The Hibiscus plants listed on this page are hardy hibiscus (Hibiscus moscheutos). They differ from tropical hibiscus in that they thrive in non-tropical climates. Hardy hibiscus is also known as Rose Mallow or Swamp Mallow. Hardy hibiscuses are native to North America and most of the varieties we grow today were hybridized from these native plants. One of the earliest promoters of hardy hibiscus was John Bartram (1699-1777). He gathered wild versions of the hibiscus and introduced them to the rest of the world. Modern cultivars began with Robert Darby who introduced the Lady and Lord Baltimore hibiscus and they are still popular today.
Hardy hibiscus blooms are large, ranging from 3 to 4inches across all the way to 10 to 12 inches across. The blooms are delicate, tissue-like, and colorful. Colors range from the basic white, pink and red, to bi-colored, hot pink, raspberry, rose, and plum. Plant sizes are varied and range from large to more compact sizes. Even though the plants have woody stems, they die back to the ground each winter and are classified as perennials. Hardy hibiscus begins blooming in mid-summer and bloom until the first frost. Each flower lasts for only 1 day but each plant can produce hundreds of flowers.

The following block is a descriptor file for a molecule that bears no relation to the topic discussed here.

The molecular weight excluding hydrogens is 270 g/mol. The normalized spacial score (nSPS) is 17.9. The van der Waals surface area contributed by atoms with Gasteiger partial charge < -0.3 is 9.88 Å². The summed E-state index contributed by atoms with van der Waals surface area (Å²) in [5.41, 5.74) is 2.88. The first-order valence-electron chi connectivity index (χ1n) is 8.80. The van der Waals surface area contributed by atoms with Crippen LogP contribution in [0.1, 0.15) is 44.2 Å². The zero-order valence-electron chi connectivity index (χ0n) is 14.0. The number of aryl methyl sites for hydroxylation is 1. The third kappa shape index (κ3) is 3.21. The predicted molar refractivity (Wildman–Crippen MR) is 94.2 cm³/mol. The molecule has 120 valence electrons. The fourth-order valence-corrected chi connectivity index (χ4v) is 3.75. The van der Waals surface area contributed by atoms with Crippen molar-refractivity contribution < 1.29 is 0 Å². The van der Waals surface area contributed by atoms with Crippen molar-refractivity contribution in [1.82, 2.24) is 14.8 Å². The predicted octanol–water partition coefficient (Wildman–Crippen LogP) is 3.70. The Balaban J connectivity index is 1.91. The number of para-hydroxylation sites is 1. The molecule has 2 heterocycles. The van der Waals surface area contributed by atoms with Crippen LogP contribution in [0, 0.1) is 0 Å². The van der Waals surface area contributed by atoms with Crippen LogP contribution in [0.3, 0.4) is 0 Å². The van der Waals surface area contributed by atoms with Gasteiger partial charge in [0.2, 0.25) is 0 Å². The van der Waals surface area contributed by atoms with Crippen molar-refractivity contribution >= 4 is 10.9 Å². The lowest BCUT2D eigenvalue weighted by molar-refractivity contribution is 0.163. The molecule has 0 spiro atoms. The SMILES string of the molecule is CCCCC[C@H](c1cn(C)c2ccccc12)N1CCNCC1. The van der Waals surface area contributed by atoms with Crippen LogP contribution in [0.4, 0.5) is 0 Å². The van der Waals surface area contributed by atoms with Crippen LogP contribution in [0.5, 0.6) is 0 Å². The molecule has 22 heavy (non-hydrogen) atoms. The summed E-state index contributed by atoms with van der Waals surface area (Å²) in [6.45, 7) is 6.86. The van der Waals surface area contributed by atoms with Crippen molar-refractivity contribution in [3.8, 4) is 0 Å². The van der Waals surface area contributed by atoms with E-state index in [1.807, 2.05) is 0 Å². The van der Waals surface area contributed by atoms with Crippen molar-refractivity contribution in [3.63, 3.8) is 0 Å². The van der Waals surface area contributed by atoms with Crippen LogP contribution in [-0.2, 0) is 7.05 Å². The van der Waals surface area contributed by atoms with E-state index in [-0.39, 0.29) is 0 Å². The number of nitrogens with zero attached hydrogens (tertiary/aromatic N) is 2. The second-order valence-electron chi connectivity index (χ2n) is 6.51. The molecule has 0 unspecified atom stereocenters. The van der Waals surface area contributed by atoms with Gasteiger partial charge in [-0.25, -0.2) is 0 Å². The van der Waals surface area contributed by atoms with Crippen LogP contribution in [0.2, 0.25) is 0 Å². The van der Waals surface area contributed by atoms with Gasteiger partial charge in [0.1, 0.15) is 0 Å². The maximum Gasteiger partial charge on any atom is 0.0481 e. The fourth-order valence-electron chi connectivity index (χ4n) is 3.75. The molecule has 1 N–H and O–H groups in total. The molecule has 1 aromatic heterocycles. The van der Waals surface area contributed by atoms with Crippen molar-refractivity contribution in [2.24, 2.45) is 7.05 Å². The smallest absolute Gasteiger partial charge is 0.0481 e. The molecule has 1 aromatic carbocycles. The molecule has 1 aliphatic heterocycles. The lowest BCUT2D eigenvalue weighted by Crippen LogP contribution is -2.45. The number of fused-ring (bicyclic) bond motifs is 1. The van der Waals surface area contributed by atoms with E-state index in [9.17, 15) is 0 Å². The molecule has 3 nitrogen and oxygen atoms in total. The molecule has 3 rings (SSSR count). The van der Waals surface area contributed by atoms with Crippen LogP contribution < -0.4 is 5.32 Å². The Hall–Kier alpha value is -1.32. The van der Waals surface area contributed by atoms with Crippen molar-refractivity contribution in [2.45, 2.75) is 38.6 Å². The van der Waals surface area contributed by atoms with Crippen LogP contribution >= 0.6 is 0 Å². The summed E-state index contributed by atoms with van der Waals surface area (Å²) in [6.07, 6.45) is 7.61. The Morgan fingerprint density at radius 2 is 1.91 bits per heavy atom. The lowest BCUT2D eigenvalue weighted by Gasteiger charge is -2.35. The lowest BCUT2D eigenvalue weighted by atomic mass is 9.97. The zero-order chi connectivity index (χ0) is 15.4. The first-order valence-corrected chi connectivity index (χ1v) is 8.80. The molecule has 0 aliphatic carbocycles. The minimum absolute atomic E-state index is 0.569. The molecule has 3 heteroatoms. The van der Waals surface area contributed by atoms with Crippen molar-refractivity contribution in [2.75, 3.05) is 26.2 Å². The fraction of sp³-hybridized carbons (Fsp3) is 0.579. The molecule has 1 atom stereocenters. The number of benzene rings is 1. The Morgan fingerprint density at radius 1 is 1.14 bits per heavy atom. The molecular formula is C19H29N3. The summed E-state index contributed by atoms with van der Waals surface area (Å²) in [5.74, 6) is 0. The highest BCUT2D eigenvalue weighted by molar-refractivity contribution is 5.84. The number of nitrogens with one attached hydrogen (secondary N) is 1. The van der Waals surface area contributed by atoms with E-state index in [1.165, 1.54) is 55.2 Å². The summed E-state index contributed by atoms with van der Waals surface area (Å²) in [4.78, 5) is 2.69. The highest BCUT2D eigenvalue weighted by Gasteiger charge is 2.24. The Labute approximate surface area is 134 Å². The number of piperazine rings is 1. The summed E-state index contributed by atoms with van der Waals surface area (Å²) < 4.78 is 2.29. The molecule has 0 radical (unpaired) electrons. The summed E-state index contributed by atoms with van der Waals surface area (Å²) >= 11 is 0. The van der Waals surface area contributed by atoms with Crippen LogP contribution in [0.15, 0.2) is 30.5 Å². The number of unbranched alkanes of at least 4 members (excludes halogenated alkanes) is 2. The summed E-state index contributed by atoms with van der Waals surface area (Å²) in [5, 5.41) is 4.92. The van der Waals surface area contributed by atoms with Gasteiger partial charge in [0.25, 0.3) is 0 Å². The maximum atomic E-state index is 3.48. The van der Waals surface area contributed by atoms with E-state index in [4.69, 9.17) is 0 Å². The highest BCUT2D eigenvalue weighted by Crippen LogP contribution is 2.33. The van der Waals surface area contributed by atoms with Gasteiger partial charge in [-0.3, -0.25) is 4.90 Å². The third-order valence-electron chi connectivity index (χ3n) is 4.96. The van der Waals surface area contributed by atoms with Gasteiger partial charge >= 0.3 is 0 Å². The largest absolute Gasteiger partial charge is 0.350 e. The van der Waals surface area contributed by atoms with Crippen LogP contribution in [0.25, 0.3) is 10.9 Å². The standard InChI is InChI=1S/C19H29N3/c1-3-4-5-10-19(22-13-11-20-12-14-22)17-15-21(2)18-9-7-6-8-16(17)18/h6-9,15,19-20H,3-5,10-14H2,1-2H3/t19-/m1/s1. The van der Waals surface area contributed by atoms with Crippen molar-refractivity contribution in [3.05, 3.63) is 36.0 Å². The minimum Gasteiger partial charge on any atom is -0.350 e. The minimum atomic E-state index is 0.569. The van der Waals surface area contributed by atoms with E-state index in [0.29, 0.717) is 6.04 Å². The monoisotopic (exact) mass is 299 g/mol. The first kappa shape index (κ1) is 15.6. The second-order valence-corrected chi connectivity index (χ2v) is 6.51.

One striking characteristic of the hibiscus plant is that it is a notoriously late emerger in the spring. Hardy hibiscus begins growing when the ground temperatures reach about 70 degrees and that can mean late May to early June in the mid-west. Hardy hibiscus grows best in full sun, in moist, rich soil. They will tolerate poor soil if mulched and watered regularly. This plant has it all, long flowering period, huge flowers, hardy from Florida to Canada, adaptable to most soils, fast growth, and is resistant to deer browsing. We have several varieties of hibiscus and they are listed above.